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Is Nessie Gone for Good?

When thinking about the most famous cryptids of all time, aside from Bigfoot the Loch Ness sea monster, or Nessie, is likely the one with the most tourist appeal.  First sighted in the seventh century when Saint Colombia was told the tale of a man who was dragged under by a monstrous sea creature.  Since then Nessie has earned a much more friendly reputation.  But as sightings of the Loch Ness Sea monster decline, many are wondering if the creature could have made its last photographic appearance.

Many Nessie experts are wondering if it’s the end of an era as new documentaries are appearing on television and movies bearing titles like, “The Death of Nessie?”  What could have happened to the unknown creature of the deep?  Some who claim the vast majority of supernatural entities including cryptids are trans-dimensional entities would say Nessie simply “went home” to whatever dimension it originated from.  Still others are saying Nessie has simply gotten more clever as more attention is being paid to it.  There is another theory that posits that a massive secret network of caves exists beneath the Loch, and Nessie has utilized it to gain access to a massive underworld where it can remain until it is forgotten or needs to return to the surface for whatever reason.  Still others think Nessie migrates seasonally or semiannually.  Of course this theory has run into a roadblock as Nessie would have to swim in waters no deeper than a few inches in order to get over a manmade structure dividing the Loch, or it would have to use the same mechanism used to move boats in and out of the Loch.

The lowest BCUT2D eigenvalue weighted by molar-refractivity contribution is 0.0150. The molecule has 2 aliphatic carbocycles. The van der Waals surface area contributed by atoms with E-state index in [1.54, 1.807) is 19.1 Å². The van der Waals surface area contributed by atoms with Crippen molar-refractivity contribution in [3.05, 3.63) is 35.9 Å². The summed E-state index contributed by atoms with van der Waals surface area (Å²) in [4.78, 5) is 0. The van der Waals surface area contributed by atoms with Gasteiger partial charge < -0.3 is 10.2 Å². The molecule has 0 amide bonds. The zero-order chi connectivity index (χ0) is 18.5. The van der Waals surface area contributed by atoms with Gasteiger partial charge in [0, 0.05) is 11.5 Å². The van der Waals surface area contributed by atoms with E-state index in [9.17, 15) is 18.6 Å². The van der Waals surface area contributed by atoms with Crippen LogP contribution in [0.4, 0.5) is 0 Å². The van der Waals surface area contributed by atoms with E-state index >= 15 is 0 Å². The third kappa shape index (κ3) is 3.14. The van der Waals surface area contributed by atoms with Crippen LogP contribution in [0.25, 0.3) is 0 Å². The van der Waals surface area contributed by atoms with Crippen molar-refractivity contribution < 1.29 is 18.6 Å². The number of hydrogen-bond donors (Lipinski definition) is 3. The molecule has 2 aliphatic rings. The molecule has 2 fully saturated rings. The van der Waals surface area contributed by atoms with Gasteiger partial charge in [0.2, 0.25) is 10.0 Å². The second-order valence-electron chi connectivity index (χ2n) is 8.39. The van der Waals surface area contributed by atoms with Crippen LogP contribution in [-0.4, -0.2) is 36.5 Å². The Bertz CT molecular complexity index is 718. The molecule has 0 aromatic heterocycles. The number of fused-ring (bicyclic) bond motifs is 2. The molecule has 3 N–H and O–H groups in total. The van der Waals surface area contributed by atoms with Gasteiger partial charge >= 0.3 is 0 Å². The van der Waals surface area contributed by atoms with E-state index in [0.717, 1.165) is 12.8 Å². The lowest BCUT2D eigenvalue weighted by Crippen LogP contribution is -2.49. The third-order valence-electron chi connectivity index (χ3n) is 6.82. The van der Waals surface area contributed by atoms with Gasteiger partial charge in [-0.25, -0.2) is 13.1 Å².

Of course given the span of time Nessie is suspected to have been around, the fact that in one year there was only one sighting that really seemed like it could have been something, isn’t all that very devastating to the legend.  The Loch Ness Sea monster has an empire of followers and believers, and its alleged death or disappearance seems more like a publicity stunt than a verified observation.

Perhaps it is time to return to the Loch and seek out Nessie one last time.  But if there’s one thing we can conclusively learn from the hundreds of well funded expeditions, Nessie will not show up if you’re equipped with hundreds of sensors, radar, radios, video cameras, and biologists.  Nessie only appears when you don’t expect it.  When you’re out on the Loch looking for a calm outing free from any strangeness and certainly not monster hunting.  Part of the legend of Loch Ness is that the creature somehow seems to know when it is being documented, and avoids it at all costs.  Perhaps it’s all the high tech observation going on that is frightening the aquatic creature away.

Or maybe there is something more to this.  Maybe Nessie really is leaving the tourist business for a while.  But if so, will legends from the 21st century reach the future and spark a whole new generation of Nessie hunters?  Perhaps by that time technology will be such that a concrete explanation will be finally discovered.